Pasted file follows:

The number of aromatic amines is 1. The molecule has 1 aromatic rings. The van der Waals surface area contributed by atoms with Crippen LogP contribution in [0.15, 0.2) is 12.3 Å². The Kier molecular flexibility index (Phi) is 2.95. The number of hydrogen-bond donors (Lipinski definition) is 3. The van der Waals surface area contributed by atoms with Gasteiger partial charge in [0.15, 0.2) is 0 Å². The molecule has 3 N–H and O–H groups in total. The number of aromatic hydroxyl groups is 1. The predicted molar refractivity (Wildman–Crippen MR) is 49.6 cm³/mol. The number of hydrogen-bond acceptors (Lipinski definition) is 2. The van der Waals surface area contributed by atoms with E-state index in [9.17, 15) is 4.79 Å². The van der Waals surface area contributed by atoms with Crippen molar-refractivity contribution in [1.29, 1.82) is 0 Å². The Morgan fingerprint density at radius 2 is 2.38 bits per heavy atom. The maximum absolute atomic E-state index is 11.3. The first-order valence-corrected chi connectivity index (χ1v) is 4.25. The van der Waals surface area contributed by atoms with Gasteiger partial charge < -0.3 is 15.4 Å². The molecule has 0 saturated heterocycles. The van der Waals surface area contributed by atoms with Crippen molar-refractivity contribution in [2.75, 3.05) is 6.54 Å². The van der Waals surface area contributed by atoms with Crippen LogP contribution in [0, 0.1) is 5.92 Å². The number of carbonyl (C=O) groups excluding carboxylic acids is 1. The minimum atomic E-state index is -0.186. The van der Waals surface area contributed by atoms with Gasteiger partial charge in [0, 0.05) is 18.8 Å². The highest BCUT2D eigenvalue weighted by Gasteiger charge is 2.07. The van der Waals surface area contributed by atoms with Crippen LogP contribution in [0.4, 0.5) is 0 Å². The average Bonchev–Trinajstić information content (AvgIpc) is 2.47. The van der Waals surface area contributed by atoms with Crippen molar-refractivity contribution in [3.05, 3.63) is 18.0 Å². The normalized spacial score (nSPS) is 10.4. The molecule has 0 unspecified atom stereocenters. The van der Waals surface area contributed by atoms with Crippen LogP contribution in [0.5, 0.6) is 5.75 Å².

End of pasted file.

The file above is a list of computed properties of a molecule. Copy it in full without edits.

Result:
The number of aromatic amines is 1. The molecule has 1 aromatic rings. The van der Waals surface area contributed by atoms with Crippen LogP contribution in [0.15, 0.2) is 12.3 Å². The Kier molecular flexibility index (Phi) is 2.95. The number of hydrogen-bond donors (Lipinski definition) is 3. The van der Waals surface area contributed by atoms with Gasteiger partial charge in [0.15, 0.2) is 0 Å². The molecule has 3 N–H and O–H groups in total. The number of aromatic hydroxyl groups is 1. The predicted molar refractivity (Wildman–Crippen MR) is 49.6 cm³/mol. The number of hydrogen-bond acceptors (Lipinski definition) is 2. The van der Waals surface area contributed by atoms with E-state index in [9.17, 15) is 4.79 Å². The van der Waals surface area contributed by atoms with Crippen molar-refractivity contribution in [1.29, 1.82) is 0 Å². The Morgan fingerprint density at radius 2 is 2.38 bits per heavy atom. The maximum absolute atomic E-state index is 11.3. The first-order valence-corrected chi connectivity index (χ1v) is 4.25. The van der Waals surface area contributed by atoms with Gasteiger partial charge < -0.3 is 15.4 Å². The molecule has 0 saturated heterocycles. The van der Waals surface area contributed by atoms with Crippen molar-refractivity contribution in [2.75, 3.05) is 6.54 Å². The van der Waals surface area contributed by atoms with Crippen LogP contribution in [0, 0.1) is 5.92 Å². The number of carbonyl (C=O) groups excluding carboxylic acids is 1. The minimum atomic E-state index is -0.186. The van der Waals surface area contributed by atoms with Gasteiger partial charge in [0, 0.05) is 18.8 Å². The highest BCUT2D eigenvalue weighted by Gasteiger charge is 2.07. The van der Waals surface area contributed by atoms with Crippen LogP contribution in [0.4, 0.5) is 0 Å². The average Bonchev–Trinajstić information content (AvgIpc) is 2.47. The van der Waals surface area contributed by atoms with Crippen molar-refractivity contribution in [3.05, 3.63) is 18.0 Å². The normalized spacial score (nSPS) is 10.4. The molecule has 0 unspecified atom stereocenters. The van der Waals surface area contributed by atoms with Crippen LogP contribution in [0.5, 0.6) is 5.75 Å².